Another One: Illinois Releases PARCC Results
It seems that early release of PARCC test results is all the rage among PARCC states. At first, PARCC was reluctant on September 10, 2015, to release its complete set of freshly-minted cut scores, but it did so by the end of the day.
The word from PARCC communications director, David Connerty-Marin, was that PARCC states would release results “on its own timeline.”
Apparently for some states, that time is now.
That was a Thursday. On Monday, September 14, 2015, Ohio was the first PARCC state to release information about its online PARCC test results; then, in a September 15, 2015, memo to the state ed board, Massachusetts commissioner Mitchell Chester wrote that Massachusetts would release prelim PARCC results on September 21, 2015.
Now, on September 16, 2015, Illinois has released information about its online PARCC results.
Of course, the Illinois PARCC results are lousy. No news there. That’s the story America has been hearing before PARCC even existed– that Common Core was “higher,” and its tests would be “rigorous.” (I remember hearing this in a department meeting in early 2010.)
From the September 16, 2015, Chicago Sun Times:
What Supt. Tony Smith revealed was a vast majority of those students in Illinois were not yet proficient in math or English language arts, with only between 28 percent and 38 percent of third- through eighth-graders meeting state standards. The percentage of high-schoolers in Algebra I or Integrated Math I who exceeded standards was zero; 17 percent met them.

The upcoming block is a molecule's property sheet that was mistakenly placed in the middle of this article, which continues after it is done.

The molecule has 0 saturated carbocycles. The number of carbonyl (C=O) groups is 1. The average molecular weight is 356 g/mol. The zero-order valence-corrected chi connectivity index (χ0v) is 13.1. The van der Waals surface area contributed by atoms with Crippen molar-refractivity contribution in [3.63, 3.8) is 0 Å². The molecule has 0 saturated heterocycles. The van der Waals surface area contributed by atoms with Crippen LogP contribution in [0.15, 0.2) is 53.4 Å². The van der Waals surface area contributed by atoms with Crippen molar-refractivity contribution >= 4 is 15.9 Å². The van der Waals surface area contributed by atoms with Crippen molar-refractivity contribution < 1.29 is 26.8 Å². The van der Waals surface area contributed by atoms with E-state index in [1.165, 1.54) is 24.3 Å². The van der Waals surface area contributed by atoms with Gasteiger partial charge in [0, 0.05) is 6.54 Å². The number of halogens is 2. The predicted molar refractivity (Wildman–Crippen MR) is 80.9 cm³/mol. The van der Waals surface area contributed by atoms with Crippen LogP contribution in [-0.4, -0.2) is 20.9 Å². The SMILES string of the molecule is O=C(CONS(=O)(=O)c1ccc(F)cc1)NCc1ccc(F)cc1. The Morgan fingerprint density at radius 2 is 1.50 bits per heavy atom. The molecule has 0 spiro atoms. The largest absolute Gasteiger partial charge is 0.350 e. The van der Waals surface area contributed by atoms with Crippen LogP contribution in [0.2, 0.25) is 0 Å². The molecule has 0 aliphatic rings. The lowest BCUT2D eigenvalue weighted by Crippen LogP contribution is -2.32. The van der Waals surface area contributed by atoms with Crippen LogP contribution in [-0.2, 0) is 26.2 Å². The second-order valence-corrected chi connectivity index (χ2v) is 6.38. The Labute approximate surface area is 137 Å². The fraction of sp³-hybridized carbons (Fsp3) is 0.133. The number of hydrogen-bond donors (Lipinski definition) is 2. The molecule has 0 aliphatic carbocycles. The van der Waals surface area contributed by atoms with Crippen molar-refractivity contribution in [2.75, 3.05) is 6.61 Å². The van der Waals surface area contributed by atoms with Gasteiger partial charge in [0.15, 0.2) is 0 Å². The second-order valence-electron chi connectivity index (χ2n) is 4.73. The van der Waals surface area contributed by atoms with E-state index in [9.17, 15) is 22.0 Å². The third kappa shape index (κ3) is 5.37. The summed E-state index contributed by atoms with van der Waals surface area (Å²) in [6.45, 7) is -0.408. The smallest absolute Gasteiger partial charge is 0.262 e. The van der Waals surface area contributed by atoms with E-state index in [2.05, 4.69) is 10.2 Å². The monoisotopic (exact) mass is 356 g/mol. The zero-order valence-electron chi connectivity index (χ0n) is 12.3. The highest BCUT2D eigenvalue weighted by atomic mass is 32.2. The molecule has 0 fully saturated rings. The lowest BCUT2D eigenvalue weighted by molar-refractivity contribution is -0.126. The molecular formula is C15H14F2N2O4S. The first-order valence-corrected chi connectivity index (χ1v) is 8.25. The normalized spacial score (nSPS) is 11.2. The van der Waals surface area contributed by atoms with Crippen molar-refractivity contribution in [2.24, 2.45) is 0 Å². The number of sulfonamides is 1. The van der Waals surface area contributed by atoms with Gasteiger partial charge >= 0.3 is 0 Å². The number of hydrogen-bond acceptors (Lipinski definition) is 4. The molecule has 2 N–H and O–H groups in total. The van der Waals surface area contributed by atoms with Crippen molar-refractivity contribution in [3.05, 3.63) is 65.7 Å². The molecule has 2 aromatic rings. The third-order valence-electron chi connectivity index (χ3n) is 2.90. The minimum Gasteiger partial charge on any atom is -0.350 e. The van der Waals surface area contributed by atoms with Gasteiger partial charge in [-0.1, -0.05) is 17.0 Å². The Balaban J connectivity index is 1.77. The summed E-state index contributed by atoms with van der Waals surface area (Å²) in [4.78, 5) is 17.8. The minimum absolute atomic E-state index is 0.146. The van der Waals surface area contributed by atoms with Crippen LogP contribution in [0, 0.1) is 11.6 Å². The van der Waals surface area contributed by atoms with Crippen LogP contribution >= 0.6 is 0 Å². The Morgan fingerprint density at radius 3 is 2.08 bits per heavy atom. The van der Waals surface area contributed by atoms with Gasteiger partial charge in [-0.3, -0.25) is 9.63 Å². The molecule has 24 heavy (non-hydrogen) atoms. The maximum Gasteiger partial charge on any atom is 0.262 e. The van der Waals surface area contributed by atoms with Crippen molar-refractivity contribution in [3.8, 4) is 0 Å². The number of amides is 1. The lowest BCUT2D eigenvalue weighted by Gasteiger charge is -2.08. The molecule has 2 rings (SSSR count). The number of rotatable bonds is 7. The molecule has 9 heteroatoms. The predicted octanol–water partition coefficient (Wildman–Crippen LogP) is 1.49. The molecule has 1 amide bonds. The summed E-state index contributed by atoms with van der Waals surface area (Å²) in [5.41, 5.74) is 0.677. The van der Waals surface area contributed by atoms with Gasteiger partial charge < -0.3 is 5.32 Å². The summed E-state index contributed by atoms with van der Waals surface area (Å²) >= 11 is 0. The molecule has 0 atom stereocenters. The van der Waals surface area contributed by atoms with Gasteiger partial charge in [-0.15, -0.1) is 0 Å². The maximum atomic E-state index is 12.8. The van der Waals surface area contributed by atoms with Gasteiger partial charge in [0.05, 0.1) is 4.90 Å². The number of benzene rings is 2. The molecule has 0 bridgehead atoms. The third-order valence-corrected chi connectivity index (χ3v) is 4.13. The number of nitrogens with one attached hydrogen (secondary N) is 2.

More Illinois students were proficient in English than in math, except for third-graders. Of the five performance levels approved Wednesday by the Illinois State Board of Education, only children who score in levels 4 or 5 are considered proficient. That said, the test carries no consequences for anyone this year.
Smith called the preliminary scores a baseline for going forward, and said that the results alone don’t tell the whole story.
“I think we should use this new test as a new starting point for our conversations about progress, and what our kids need to be ready for the next level of what’s coming in the future,” he said.
Chin up, Illinois. These lousy scores are only a half-full glass. Besides, there will be other PARCC states releasing terrible scores, and we can make it a senseless contest to see which of the few PARCC states is the worst.
Of course, there is no evidence that PARCC and its Common Core host have any empirically-established, practical connection to any useful outcome. But practicality is beside the test-obsessed point. These scores must be useful because they’re just too awful to not accurately capture the marketed message about American public education.
Yet Illinois superintendent Tony Smith speaks in tones sprinkled with sunbeams and of “conversations about progress.” But what will progress look like? Increased opt outs? The collapse of PARCC? Alternative cut-score-setting?
Exactly how useful is PARCC to “what’s coming in the future”?
I know what is coming in the not-too-distant future:
More PARCC states releasing results that prove America should just get it over with and surrender to Estonia.